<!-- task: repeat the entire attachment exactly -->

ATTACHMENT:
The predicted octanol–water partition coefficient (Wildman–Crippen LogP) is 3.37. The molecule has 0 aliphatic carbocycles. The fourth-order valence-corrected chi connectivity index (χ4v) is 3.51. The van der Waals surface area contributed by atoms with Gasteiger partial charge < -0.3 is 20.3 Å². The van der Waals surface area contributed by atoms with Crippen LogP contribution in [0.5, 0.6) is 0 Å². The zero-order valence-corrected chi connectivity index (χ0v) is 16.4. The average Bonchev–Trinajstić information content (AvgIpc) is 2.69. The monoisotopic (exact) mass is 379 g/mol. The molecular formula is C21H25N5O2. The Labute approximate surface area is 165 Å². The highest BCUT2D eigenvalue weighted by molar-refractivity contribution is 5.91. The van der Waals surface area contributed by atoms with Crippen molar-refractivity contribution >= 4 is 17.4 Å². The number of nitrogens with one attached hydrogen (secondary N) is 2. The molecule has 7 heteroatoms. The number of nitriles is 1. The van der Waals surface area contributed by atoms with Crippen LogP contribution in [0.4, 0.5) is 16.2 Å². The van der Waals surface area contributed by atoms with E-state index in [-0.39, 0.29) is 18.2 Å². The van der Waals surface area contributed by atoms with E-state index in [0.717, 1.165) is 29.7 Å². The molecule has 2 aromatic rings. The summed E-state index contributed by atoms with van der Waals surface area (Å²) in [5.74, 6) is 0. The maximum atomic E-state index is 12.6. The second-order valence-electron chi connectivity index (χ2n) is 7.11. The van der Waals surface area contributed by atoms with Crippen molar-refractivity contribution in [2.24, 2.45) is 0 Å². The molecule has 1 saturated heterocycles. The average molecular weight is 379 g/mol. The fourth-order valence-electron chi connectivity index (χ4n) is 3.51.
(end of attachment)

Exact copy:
The predicted octanol–water partition coefficient (Wildman–Crippen LogP) is 3.37. The molecule has 0 aliphatic carbocycles. The fourth-order valence-corrected chi connectivity index (χ4v) is 3.51. The van der Waals surface area contributed by atoms with Gasteiger partial charge < -0.3 is 20.3 Å². The van der Waals surface area contributed by atoms with Crippen LogP contribution in [0.5, 0.6) is 0 Å². The zero-order valence-corrected chi connectivity index (χ0v) is 16.4. The average Bonchev–Trinajstić information content (AvgIpc) is 2.69. The monoisotopic (exact) mass is 379 g/mol. The molecular formula is C21H25N5O2. The Labute approximate surface area is 165 Å². The highest BCUT2D eigenvalue weighted by molar-refractivity contribution is 5.91. The van der Waals surface area contributed by atoms with Crippen molar-refractivity contribution >= 4 is 17.4 Å². The number of nitrogens with one attached hydrogen (secondary N) is 2. The molecule has 7 heteroatoms. The number of nitriles is 1. The van der Waals surface area contributed by atoms with Crippen LogP contribution in [0.4, 0.5) is 16.2 Å². The van der Waals surface area contributed by atoms with E-state index in [-0.39, 0.29) is 18.2 Å². The van der Waals surface area contributed by atoms with E-state index in [0.717, 1.165) is 29.7 Å². The molecule has 2 aromatic rings. The summed E-state index contributed by atoms with van der Waals surface area (Å²) in [5.74, 6) is 0. The maximum atomic E-state index is 12.6. The second-order valence-electron chi connectivity index (χ2n) is 7.11. The van der Waals surface area contributed by atoms with Crippen molar-refractivity contribution in [2.24, 2.45) is 0 Å². The molecule has 1 saturated heterocycles. The average molecular weight is 379 g/mol. The fourth-order valence-electron chi connectivity index (χ4n) is 3.51.